a wild strength. No weapons, therefore,
for either this night: unarmed he shall face me
if face me he dares. And may the Divine Lord
in His wisdom grant the glory of victory
to whichever side He sees fit.’ (677-688).

Overall, I quite enjoyed reading the poem, and should very much like to read the Tolkien translation and commentary, hopefully soon. This was only my first reading, and really my first familiarity with Beowulf and its world, and I feel like I have only started to grasp what it is about. My way in was via the Tolkien writings, but I think there is probably still much more the glean from it. And perhaps this will prove my way in to other Old English works as well as a stepping stone towards reading some of the ancient sagas and mythologies of the northern countries.

Thank you so much, Cleo for hosting and prompting me to finally read Beowulf! As a bonus, it also counts as my second selection for Once Upon a Time IX (and I thought I’d only read one this spring) and as my seventh title completed for The Classics Club.

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6 thoughts on “Completed: Beowulf

  1. I need to read Heaney’s Beowulf – I always enjoy the excerpts. I’ve read the poem several times, but not his version. The Tolkien book seems most interesting for the notes.

    Beowulf is a logical introduction to the Icelandic sagas. One of them, King Hrolf’s Saga, even includes a version of the Beowulf story.

    1. Tom, I have the Tolkien, but haven’t read any from it yet. From what I’ve read elsewhere, it sounds like his translation is more difficult to follow than Heaney’s and that the benefit is really the commentary. Of course, I’ve also read praise for his translation, so I guess I’ll have to read it to find out for myself.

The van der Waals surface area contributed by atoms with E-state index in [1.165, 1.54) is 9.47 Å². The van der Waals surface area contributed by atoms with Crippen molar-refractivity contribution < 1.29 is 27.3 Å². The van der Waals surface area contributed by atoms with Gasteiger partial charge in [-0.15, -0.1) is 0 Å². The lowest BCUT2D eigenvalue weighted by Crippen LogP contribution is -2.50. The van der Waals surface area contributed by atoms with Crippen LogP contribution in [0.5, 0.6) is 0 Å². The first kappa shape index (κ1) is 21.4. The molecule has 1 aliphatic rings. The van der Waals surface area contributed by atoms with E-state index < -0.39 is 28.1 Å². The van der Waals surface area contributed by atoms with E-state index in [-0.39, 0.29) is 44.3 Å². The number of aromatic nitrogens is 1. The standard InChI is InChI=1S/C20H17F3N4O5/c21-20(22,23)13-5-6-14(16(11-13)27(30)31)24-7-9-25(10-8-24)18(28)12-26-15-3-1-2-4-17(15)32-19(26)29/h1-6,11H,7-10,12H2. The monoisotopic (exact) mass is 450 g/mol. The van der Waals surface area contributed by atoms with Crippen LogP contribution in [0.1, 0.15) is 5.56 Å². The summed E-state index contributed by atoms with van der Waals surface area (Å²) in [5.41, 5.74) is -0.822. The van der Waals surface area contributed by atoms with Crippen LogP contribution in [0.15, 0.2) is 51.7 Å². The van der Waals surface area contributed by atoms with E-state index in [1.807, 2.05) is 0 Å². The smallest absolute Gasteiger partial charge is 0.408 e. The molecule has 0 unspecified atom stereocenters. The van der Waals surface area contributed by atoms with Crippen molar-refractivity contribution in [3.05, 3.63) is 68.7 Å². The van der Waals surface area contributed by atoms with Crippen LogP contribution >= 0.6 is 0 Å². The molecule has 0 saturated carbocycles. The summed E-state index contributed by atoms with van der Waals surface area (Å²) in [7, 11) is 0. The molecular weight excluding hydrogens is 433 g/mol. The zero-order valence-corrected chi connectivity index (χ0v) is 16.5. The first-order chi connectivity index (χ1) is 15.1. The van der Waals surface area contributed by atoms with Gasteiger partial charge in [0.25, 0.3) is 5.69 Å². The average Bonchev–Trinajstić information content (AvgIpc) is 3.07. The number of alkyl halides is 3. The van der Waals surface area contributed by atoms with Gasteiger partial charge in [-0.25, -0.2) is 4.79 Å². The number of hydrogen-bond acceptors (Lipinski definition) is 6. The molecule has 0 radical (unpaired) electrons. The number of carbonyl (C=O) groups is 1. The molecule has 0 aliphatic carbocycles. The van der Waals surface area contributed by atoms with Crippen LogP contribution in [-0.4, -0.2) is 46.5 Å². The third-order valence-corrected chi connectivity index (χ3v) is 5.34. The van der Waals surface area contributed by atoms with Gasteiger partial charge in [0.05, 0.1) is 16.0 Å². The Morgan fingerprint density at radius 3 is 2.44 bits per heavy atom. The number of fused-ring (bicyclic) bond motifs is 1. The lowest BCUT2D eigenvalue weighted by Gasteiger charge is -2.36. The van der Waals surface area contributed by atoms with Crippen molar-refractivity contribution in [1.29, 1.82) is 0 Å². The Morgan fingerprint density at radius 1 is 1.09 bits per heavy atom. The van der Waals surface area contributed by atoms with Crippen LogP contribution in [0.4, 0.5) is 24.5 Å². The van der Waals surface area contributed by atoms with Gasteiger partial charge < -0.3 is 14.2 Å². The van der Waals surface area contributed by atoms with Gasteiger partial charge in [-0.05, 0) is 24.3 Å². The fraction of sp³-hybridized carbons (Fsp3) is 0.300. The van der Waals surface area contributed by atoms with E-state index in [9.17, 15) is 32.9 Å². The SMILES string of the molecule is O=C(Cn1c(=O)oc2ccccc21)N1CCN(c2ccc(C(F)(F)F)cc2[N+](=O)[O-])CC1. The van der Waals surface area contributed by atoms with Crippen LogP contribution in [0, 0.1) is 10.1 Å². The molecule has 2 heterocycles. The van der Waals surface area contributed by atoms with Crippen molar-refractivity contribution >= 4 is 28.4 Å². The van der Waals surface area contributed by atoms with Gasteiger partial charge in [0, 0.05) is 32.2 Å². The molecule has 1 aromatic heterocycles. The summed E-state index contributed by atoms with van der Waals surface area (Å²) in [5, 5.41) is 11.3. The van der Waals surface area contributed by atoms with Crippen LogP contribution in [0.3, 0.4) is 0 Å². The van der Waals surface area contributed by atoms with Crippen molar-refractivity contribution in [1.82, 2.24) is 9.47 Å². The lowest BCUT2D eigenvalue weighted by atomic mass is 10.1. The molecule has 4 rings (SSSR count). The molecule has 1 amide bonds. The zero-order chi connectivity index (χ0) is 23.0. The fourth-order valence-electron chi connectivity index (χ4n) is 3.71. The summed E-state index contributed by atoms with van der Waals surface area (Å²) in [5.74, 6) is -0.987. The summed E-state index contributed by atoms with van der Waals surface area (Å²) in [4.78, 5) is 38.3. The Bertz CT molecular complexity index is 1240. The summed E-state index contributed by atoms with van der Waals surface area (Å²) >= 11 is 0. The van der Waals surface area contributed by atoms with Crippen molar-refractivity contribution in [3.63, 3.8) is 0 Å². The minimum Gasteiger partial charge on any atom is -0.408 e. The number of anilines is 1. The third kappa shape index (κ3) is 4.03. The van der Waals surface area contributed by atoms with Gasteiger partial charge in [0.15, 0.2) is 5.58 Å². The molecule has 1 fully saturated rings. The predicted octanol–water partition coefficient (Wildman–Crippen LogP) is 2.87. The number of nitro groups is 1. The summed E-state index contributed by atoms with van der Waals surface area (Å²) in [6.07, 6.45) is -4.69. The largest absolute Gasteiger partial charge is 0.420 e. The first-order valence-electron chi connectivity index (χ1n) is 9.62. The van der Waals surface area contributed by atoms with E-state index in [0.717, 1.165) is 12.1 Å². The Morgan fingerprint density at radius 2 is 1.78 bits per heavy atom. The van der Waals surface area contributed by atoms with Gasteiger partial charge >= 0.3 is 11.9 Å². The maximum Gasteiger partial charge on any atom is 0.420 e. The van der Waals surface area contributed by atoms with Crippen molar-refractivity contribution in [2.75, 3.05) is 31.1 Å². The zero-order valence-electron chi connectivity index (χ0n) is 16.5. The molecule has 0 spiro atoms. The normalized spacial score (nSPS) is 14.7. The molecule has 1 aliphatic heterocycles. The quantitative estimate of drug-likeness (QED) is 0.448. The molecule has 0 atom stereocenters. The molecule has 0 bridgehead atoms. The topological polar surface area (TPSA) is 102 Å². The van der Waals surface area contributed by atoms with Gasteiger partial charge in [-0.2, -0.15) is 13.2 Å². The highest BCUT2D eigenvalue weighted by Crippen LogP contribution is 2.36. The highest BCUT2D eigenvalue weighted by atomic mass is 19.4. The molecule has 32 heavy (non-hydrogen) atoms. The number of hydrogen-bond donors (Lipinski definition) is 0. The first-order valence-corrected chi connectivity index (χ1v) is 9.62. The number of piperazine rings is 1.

I’d not heard of King Hrolf’s Saga, but it would be interesting to compare a different version of the Beowulf story. I’m almost tempted to look into it now, were it not for my current pile of library books. That said, do you have a recommended edition for future reference? (There appear to be several out there.)

    2. I don’t know anything about the editions. I read the Penguin Classics. I will say that King Hrolf’s Saga is minor compared to Njal’s Saga, Egil’s Saga, Volsungs, and the sad Grettir’s Saga, about the last of the monster-slayers, sniff sniff, what pathos. But: it is short, and it has Beowulf.

      1. Short + Beowulf – sounds like a winner! It looks like the Penguin Classics might be the easiest to get, so I imagine when I finally get around to it, that will be what I read. Thanks for the recommendation.

  2. I’m so glad that you enjoyed it, Amanda. Parts of it, especially the dragon in its lair and the thief, rang so clearly of Tolkien, that it was really hard to separate the two. Jean’s moving on to read the Song of the Volsungs, so I might try to get a copy and read that within the next couple of months. As you say, the background for the poem was lacking and it would be nice to get some exposure to the Icelandic sagas.

    1. Thanks, Cleo! I think it’s actually quite helped me to get out of my reading slump, so I’m so glad you decided to host the readalong. I’d be tempted to immediately look for some Icelandic sagas as well (I actually have a copy of Njal’s Saga on my shelf), but all my library holds seem to have arrived at once, so I need to finish those first. But definitely I want to get to the sagas in the future.